Federal regulators have approved at least two hydraulic fracturing, or “fracking”, operations on oil rigs in the Santa Barbara Channel off the coast of California since 2009 without an updated environmental review that critics say may be required by federal law. Environmental advocates are concerned that regulators and the industry have not properly reviewed the potential impacts of fracking in the Pacific outer continental shelf.
Fracking, a subject of heated debate, is a method of drilling that forces water, chemicals and sand deep beneath the Earth’s surface at high pressure to break up underground rock and release oil and gas. Offshore fracking is currently used to stimulate oil production in old wells and provide well-bore stability.
In California, the oil company Venoco has been using fracking technology to stimulate oil production in an old well off the coast of Santa Barbara—where the public memory of the nation’s third-largest oil spill in 1969 lingers—since early 2010. Another firm recently received permission for fracking in the Santa Barbara Channel, home to the Channel Islands Marine Reserve.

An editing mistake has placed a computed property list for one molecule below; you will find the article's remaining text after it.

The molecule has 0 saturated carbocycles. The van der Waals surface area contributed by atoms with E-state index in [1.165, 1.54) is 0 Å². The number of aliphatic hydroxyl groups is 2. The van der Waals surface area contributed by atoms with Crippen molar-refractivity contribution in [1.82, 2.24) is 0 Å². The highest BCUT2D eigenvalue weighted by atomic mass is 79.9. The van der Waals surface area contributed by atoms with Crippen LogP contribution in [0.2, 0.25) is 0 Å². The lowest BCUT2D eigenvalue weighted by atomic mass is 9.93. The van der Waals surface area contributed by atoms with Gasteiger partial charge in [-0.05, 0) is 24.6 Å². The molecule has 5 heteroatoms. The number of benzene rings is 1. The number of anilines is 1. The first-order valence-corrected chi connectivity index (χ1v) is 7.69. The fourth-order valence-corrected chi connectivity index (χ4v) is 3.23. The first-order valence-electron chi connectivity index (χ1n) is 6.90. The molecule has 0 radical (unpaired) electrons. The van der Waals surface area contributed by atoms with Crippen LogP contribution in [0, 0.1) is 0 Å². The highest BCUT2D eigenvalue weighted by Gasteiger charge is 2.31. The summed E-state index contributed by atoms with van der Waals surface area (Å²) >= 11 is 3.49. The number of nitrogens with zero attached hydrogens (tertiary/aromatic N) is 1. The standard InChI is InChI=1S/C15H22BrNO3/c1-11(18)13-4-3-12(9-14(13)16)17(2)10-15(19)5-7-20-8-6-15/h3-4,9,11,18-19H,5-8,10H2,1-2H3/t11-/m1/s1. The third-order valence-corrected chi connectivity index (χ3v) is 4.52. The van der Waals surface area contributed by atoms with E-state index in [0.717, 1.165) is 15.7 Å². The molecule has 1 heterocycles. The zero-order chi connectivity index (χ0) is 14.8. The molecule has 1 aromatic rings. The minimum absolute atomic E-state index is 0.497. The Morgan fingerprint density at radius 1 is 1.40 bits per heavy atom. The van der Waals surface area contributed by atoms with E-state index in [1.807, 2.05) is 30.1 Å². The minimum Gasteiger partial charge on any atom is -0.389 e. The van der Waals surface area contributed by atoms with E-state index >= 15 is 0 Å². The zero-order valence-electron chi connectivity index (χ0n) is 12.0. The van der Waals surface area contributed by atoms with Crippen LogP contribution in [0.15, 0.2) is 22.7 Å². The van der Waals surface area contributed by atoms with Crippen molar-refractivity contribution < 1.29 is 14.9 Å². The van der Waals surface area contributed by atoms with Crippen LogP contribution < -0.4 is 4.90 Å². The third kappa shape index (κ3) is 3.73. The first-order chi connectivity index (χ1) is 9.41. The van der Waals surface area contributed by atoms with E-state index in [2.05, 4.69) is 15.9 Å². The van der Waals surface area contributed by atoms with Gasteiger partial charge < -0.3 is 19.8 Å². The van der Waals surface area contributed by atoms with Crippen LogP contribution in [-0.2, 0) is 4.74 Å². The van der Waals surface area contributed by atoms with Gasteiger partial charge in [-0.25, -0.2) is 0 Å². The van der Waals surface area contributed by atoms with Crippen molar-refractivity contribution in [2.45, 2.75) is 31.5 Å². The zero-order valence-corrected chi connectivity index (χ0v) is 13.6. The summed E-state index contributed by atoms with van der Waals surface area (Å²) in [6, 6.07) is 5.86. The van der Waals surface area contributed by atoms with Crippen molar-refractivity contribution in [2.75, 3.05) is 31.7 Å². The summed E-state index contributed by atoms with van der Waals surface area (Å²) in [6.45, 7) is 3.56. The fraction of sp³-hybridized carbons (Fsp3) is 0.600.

So far, offshore fracking is rare, but officials expect that other firms may seek to utilize the environmentally damaging technology on offshore rigs in the future.